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My story Begins...

I feel that it’s time that I share the history of the S.S. Pomona… It’s my story, who better to tell it?

I am the S.S. Pomona but you can call me Propeller Pomona. I was designed by Irving M Scott, Jr. an architect who designed many ships for the Union Iron Works.

I have a vertical stempost at the bow, a rounded elliptical stern, and three decks; one for cargo, a main deck, and then a lighter, partial hurricane deck. Also, I was built of steel, which was unusual for the time!

I was launched in the summer of 1888 by the Union Iron Works boatyard in San Francisco, California. I was one of 59 boats built that year. I was 225 feet long, 33 feet wide, and weighed 1,264 tons (2.5 million pounds)! I was steam powered by a 1,250 horsepower  triple-expansion steam engine and had two masts.

I held first class staterooms on the hurricane deck where passengers would enjoy a social hall finished in hardwoods and a beautiful skylight top. Steerage, or more common folk, had space on the main deck where there were 27 berths for men on the port side and 12 berths for women on the starboard side. 

My crew lived in three rooms in the hull, the majority of which were in what was called the “glory hole” or a space filled with as many berths as possible. 

I was heated with steam pipes and lighted by 150 electric lights, which were provided by an auxiliary steam engine. This was new for the age and only a select number of large passenger ships were given this level of technology.

Serving the Community

Altogether I could hold 220 passengers and crew! I was designed to carry a large majority of cargo and passengers up and down the Pacific Coast. On average it took me 19.87 hours to go from San Francisco to Vancouver, Washington. At a sustained 15.5 knots of power, I was the fastest steamship on the West Coast!

In 1897 I was sold to the Pacific Coast Steamship Company. This was impressive at the time; due to the rugged and dangerous Pacific coastline most boats from my era (primarily wooden hull coastal steamers) rarely lasted a decade. Somehow, I made it through and was deemed worthy enough to be sold!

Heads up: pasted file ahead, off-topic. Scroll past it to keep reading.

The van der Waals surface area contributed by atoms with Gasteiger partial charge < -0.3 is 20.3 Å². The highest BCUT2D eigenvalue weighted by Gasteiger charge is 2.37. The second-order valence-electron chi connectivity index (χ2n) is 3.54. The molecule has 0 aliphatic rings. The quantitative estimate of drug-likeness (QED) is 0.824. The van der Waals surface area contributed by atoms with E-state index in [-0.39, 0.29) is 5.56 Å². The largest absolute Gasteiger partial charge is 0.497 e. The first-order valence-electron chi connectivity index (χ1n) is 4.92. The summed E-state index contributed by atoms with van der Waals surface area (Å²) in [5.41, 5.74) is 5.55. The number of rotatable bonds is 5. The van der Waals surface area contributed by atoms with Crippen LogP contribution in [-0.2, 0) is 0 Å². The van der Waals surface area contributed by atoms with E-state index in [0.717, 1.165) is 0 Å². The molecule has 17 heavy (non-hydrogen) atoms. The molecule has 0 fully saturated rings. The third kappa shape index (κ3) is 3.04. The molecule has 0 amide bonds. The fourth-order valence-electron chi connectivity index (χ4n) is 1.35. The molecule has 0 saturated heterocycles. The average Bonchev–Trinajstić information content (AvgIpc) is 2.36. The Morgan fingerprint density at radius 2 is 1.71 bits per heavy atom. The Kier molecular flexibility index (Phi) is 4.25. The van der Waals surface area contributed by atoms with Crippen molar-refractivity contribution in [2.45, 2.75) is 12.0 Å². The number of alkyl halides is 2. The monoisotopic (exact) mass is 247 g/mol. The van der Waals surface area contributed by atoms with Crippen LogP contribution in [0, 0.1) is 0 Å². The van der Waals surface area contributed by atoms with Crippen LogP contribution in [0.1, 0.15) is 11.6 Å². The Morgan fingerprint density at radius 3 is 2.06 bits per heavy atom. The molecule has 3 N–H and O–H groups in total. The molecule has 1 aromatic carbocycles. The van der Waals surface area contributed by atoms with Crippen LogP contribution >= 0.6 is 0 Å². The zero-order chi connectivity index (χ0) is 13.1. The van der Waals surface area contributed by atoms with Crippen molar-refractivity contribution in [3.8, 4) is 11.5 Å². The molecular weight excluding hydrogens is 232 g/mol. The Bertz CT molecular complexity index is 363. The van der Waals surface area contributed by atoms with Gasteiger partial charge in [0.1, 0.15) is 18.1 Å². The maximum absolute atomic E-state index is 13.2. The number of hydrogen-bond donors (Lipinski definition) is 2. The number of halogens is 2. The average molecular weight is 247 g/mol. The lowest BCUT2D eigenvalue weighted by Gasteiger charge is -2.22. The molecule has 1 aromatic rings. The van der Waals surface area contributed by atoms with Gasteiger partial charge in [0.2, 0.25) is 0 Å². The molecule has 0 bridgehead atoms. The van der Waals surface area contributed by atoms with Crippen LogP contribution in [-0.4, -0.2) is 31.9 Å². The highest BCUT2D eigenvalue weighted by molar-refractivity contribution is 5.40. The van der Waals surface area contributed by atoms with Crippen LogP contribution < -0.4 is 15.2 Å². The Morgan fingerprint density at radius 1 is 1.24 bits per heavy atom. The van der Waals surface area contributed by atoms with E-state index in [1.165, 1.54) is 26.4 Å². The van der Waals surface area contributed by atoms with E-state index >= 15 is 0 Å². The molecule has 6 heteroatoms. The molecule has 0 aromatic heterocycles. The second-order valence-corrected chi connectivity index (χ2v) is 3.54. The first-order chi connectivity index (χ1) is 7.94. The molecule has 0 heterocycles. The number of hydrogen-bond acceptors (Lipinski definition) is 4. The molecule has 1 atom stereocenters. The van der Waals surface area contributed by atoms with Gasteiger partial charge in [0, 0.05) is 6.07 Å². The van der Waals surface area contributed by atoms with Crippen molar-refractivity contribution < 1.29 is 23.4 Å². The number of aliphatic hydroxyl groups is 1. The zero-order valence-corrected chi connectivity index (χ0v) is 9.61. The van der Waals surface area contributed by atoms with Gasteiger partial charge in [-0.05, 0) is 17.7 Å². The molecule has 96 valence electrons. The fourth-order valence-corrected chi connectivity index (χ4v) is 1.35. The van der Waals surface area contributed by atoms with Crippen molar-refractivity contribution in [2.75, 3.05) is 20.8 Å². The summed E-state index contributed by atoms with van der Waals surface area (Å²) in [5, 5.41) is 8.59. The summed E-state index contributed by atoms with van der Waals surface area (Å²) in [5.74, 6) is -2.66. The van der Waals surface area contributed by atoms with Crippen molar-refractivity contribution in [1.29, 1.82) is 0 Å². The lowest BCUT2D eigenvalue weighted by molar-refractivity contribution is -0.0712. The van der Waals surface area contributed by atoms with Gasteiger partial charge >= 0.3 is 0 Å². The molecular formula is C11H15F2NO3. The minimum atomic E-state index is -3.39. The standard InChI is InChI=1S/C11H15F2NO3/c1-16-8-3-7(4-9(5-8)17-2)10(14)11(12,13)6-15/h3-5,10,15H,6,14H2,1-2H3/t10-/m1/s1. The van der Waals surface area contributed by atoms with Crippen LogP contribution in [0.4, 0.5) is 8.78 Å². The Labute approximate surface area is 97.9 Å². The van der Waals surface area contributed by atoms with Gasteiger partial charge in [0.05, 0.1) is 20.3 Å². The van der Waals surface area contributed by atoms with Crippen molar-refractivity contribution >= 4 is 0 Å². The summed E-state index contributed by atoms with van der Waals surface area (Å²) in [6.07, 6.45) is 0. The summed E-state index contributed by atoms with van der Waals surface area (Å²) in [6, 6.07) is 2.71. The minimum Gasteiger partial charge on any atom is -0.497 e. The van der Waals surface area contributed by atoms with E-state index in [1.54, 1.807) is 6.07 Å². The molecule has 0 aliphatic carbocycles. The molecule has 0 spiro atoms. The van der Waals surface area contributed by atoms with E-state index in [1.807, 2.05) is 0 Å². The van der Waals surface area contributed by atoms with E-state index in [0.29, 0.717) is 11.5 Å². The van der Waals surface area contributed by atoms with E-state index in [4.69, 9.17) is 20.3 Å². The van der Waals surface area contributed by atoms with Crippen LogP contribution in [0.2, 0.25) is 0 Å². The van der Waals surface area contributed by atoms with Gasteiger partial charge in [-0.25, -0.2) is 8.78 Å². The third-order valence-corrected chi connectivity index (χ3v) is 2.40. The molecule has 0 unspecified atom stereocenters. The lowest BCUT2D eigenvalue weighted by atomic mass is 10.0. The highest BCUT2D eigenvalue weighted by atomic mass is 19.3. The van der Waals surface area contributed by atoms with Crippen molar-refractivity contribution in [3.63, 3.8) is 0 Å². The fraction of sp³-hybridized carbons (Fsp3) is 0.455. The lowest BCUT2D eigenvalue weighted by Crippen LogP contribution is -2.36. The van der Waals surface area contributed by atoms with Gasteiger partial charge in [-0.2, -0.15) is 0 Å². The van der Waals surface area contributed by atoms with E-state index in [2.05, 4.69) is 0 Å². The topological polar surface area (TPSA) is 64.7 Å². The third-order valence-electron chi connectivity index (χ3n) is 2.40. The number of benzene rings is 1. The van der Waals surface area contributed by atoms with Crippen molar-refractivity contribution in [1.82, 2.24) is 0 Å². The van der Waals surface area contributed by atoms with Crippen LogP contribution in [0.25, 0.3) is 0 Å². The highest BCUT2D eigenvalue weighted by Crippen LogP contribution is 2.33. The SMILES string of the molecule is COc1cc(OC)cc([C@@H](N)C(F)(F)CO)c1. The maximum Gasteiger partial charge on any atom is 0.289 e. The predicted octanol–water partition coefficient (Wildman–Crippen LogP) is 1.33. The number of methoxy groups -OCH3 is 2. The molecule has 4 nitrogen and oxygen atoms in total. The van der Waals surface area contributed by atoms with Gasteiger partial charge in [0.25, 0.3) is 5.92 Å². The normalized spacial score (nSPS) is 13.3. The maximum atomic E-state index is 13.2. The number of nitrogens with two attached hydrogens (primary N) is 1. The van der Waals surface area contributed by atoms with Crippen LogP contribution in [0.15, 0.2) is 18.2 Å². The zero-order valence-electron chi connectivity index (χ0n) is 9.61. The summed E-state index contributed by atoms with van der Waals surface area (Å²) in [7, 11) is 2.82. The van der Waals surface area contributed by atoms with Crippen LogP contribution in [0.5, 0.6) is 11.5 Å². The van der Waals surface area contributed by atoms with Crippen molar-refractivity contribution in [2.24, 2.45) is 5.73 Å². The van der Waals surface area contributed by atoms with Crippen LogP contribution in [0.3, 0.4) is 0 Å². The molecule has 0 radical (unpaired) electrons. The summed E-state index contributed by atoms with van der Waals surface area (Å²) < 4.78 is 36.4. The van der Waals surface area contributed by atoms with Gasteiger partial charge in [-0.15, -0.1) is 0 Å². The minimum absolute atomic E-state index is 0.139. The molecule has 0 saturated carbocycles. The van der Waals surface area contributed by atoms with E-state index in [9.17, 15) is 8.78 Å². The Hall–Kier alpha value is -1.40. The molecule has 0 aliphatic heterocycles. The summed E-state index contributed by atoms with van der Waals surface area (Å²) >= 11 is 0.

I was refitted in 1897 and then went another ten years going up and down the Pacific Coast. I carried people and cargo during a time that transformed California from a boom-time economy to a fully functional economy. 

The Beginning of the End...

It was the evening, specifically dusk, on March 17th, 1908 around 6:30pm. I was headed to Eureka Oregon from San Francisco. There were heavy seas north, towards Eureka, but it was a trip that I had done many times before. I was carrying 84 passengers, a crew of 62 men, and 300 tons of merchandise in my hold. 

I heard whispers from passengers that night. There was talk that my boilers were malfunctioning and would not hold enough pressure to give my engine the horsepower needed to plow through the swells and winds of the open water. This was likely true, I could feel it in my heart. A man named L.F. Puter put it best stating, “We were so close to shore you could tell the color of a cow on the hillside” and that the “S.S. Pomona could not buck the weather.” There was some truth to this; Captain Swansen had purposely run me close to shore as he was concerned about the rough weather and this would make my passengers uncomfortable and even more seasick. 

Now you may or may not know but there are hundreds of submerged rocks and reefs off the coast of Northern California. They were always a dagger that I had tried to avoid since I was launched in 1888. Really the only way that you could distinguish the rocks is through the turbulent surf washing around the rocks, giving them the name of “washrocks.” There was one rock in particular named “Wash Rock” around Monterey California that gave its namesake and a position on charts starting in 1880.